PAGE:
Seems The Walt Disney's desire for any potential profits derived from the Internet overrides holding a grudge against cable telecommunications company Comcast. Less than three months after a failed takeover bid by Comcast, the two companies have signed an agreement to offer news and children's entertainment programming from Disney through Comcast's high-speed Internet service.
Comcast, the largest cable company in the U.S, will offer the programming to its 21 million cable subscribers and its 5.7 million broadband subscribers, the companies said in a statement Wednesday.
Representatives from Comcast, based in Philadelphia, and Disney, could not immediately be reached for comment. The companies did not disclose financial terms of the deal, though sources said the agreement is for five years.
Comcast's Internet News Channel as of Wednesday is using content from Disney's ABC News, including ABC News Live, which was launched Wednesday and provides live breaking news events, hourly news briefs and reports from ABC News correspondents specifically designed for broadband customers.
ABC News already has deals with other DSL (Digital Subscriber Line) providers in the U.S., including America Online and the SBC Yahoo DSL service from Yahoo and SBC Communications, and reaches about 35 million dial-up and broadband Internet users, according to Julie Summersgill, an ABC News spokeswoman. ABC News will not provide any exclusive content to Comcast, said Summersgill, who also confirmed that the deal announced Wednesday is a "multiyear" agreement.
Later in the year, Comcast plans to launch an online Kids Channel, which will provide Disney Connection, comprising broadband content aimed at children between the ages of 3 and 11. Disney content will include children's games, activities and video shorts for the broadband service.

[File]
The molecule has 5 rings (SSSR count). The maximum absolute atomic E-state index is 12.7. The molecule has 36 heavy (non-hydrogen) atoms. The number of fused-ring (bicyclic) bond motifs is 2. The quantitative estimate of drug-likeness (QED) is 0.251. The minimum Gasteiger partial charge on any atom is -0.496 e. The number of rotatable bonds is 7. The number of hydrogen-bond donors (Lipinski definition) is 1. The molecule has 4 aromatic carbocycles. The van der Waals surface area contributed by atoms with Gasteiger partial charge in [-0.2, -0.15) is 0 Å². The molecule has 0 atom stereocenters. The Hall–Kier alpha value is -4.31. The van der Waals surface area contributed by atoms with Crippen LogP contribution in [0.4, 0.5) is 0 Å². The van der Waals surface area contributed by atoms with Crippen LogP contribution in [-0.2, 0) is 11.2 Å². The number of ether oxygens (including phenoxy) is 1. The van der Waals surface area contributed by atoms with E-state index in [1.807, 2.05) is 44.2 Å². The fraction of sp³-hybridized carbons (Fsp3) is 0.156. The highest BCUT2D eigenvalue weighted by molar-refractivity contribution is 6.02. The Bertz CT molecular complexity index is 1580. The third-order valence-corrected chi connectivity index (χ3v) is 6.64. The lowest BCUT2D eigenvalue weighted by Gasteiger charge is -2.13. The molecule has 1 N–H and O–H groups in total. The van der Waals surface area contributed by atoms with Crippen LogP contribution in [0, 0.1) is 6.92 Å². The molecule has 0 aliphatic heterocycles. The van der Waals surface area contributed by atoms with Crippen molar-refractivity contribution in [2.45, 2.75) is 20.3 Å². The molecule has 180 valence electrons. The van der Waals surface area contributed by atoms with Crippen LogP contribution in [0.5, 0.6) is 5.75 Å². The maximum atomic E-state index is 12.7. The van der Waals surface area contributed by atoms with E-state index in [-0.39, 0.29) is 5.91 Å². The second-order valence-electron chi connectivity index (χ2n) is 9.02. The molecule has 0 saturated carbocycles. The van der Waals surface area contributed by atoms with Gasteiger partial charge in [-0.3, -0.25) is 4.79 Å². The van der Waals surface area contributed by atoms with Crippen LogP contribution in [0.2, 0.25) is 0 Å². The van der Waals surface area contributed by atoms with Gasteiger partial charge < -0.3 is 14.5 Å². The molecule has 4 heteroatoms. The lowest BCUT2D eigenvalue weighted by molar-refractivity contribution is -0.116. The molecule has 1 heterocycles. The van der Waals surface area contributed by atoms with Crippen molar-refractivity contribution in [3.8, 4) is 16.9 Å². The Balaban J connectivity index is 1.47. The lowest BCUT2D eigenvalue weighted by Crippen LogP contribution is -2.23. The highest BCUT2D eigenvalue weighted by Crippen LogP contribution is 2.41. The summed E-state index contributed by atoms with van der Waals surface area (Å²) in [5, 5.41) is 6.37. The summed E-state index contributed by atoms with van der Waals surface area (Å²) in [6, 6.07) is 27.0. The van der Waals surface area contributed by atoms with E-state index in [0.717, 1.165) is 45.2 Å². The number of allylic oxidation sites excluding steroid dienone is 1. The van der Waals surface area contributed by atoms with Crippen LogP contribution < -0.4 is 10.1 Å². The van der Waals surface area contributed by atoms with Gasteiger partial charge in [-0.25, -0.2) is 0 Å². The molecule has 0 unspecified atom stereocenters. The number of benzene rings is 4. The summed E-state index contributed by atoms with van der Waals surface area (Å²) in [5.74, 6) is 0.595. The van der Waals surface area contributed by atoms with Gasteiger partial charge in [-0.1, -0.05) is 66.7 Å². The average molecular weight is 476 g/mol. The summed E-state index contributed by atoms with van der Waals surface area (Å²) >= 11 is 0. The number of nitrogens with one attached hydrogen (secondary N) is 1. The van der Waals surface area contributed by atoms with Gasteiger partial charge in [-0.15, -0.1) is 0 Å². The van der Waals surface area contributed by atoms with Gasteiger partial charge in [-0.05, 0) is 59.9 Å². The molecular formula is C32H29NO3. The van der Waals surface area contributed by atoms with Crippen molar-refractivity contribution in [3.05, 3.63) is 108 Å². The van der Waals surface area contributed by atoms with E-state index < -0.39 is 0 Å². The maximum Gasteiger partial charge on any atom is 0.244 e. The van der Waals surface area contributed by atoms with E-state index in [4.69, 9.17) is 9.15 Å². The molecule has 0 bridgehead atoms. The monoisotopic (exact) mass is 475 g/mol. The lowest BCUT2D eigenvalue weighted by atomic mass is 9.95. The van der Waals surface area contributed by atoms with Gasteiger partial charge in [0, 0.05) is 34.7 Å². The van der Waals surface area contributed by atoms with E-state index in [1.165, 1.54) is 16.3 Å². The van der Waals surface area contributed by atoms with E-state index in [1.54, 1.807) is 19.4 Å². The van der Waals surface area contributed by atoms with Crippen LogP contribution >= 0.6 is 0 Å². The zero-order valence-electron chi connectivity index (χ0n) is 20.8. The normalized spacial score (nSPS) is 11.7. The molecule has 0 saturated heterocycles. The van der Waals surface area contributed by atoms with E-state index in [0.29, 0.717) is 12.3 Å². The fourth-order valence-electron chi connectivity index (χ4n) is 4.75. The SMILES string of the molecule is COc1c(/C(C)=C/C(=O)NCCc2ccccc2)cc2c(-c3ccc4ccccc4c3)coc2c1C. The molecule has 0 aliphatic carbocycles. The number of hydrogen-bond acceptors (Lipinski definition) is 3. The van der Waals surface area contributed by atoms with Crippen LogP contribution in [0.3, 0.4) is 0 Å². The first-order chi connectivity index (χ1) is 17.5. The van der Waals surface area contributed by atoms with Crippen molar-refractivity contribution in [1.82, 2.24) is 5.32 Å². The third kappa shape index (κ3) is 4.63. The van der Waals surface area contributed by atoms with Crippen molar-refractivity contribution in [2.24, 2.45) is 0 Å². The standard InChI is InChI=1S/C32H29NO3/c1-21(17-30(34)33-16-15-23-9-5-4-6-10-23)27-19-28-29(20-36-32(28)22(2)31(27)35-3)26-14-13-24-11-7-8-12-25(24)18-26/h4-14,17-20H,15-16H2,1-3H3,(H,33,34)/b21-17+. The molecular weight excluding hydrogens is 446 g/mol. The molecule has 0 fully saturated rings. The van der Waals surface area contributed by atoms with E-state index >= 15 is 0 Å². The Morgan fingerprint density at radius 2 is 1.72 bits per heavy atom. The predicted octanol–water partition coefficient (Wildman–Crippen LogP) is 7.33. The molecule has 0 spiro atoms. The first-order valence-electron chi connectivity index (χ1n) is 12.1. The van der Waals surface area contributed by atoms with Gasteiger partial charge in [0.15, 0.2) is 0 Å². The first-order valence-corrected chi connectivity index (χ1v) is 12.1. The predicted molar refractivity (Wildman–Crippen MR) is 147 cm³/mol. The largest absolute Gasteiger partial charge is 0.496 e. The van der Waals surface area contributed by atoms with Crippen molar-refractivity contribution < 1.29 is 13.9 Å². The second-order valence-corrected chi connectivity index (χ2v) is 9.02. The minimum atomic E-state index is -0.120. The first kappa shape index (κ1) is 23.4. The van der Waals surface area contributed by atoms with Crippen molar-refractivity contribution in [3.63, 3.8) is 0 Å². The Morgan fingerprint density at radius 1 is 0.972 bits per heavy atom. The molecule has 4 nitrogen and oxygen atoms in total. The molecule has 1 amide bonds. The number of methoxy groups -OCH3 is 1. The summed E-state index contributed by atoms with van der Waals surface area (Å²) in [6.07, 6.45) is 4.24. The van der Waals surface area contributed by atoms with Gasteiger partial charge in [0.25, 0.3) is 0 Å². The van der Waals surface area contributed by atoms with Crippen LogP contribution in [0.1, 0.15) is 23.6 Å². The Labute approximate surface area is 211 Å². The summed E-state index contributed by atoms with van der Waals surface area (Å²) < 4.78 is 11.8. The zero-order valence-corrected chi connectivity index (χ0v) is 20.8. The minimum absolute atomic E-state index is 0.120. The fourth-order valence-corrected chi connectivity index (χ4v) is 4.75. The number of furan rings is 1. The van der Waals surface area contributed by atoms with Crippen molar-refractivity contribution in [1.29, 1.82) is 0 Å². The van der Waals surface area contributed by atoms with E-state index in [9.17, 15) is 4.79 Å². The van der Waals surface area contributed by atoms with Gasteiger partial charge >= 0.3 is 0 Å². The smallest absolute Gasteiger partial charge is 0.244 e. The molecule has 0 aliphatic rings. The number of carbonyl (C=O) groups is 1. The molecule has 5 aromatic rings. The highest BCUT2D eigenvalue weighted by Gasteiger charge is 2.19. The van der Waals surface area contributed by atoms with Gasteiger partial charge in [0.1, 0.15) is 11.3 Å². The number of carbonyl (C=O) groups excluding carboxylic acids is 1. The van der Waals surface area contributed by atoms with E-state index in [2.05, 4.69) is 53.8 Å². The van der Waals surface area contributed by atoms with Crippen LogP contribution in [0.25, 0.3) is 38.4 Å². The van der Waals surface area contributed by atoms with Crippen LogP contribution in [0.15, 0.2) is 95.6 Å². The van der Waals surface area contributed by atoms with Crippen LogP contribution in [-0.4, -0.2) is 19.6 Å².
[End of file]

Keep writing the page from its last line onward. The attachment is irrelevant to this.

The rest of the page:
When Comcast originally attempted to buy Disney in February, it pointed to its desire for content as one of the primary reasons behind the acquisition move. Comcast has been facing stiff competition from companies offering DSL service and sees content as one of the best ways to woo customers to its cable broadband services.
Before Disney's board of directors rejected Comcast's unsolicited acquisition bid, Brian Roberts, Comcast president and chief executive officer, said in a speech that he saw Disney's brands, particularly its ESPN sports network, as ripe for extensive marketing and cross-promotion with existing Comcast networks and other properties.
Though no agreement between Comcast and Disney regarding ESPN was announced on Wednesday, Comcast is dipping its finger in other content pies. It announced a deal with Liberty Media, that would give Comcast access to Liberty content, and resolve pending issues of litigation between the two companies.
As part of that agreement, Comcast will acquire the stock rights to Liberty Media subsidiary Encore ICCP in exchange for Liberty Media redeeming 120.3 million shares of its common stock held by Comcast.
Comcast would gain International Channel Networks; Encore ICCP's 10 percent ownership interest in E! Entertainment Television (of which Comcast is already the majority owner); Liberty Media's rights under a TCI Music contribution agreement, and approximately US$545 (AU$764.9) million in cash, the companies said in a separate statement.
The deal, which requires standard regulatory and board approvals, would also end litigation pending between Comcast and Liberty Media regarding the TCI Music contribution agreement, which Comcast inherited as part of its acquisition of AT&T Broadband in November 2002, the companies said.